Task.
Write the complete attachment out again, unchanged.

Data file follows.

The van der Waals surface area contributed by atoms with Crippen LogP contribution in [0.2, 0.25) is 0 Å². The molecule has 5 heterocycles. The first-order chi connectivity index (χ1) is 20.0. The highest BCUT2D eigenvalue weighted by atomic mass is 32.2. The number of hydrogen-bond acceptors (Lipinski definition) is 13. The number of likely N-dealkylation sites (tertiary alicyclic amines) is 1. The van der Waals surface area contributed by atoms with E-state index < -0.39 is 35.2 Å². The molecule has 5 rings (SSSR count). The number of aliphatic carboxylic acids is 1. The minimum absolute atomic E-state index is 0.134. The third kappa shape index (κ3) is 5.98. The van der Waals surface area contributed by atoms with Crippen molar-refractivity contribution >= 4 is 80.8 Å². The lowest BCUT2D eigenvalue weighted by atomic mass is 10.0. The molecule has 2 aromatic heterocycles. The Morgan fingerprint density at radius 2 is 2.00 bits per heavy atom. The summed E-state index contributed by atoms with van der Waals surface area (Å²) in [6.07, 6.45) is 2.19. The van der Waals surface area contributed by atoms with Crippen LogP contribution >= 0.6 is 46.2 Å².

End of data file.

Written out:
The van der Waals surface area contributed by atoms with Crippen LogP contribution in [0.2, 0.25) is 0 Å². The molecule has 5 heterocycles. The first-order chi connectivity index (χ1) is 20.0. The highest BCUT2D eigenvalue weighted by atomic mass is 32.2. The number of hydrogen-bond acceptors (Lipinski definition) is 13. The number of likely N-dealkylation sites (tertiary alicyclic amines) is 1. The van der Waals surface area contributed by atoms with E-state index < -0.39 is 35.2 Å². The molecule has 5 rings (SSSR count). The number of aliphatic carboxylic acids is 1. The minimum absolute atomic E-state index is 0.134. The third kappa shape index (κ3) is 5.98. The van der Waals surface area contributed by atoms with Crippen molar-refractivity contribution >= 4 is 80.8 Å². The lowest BCUT2D eigenvalue weighted by atomic mass is 10.0. The molecule has 2 aromatic heterocycles. The Morgan fingerprint density at radius 2 is 2.00 bits per heavy atom. The summed E-state index contributed by atoms with van der Waals surface area (Å²) in [6.07, 6.45) is 2.19. The van der Waals surface area contributed by atoms with Crippen LogP contribution >= 0.6 is 46.2 Å².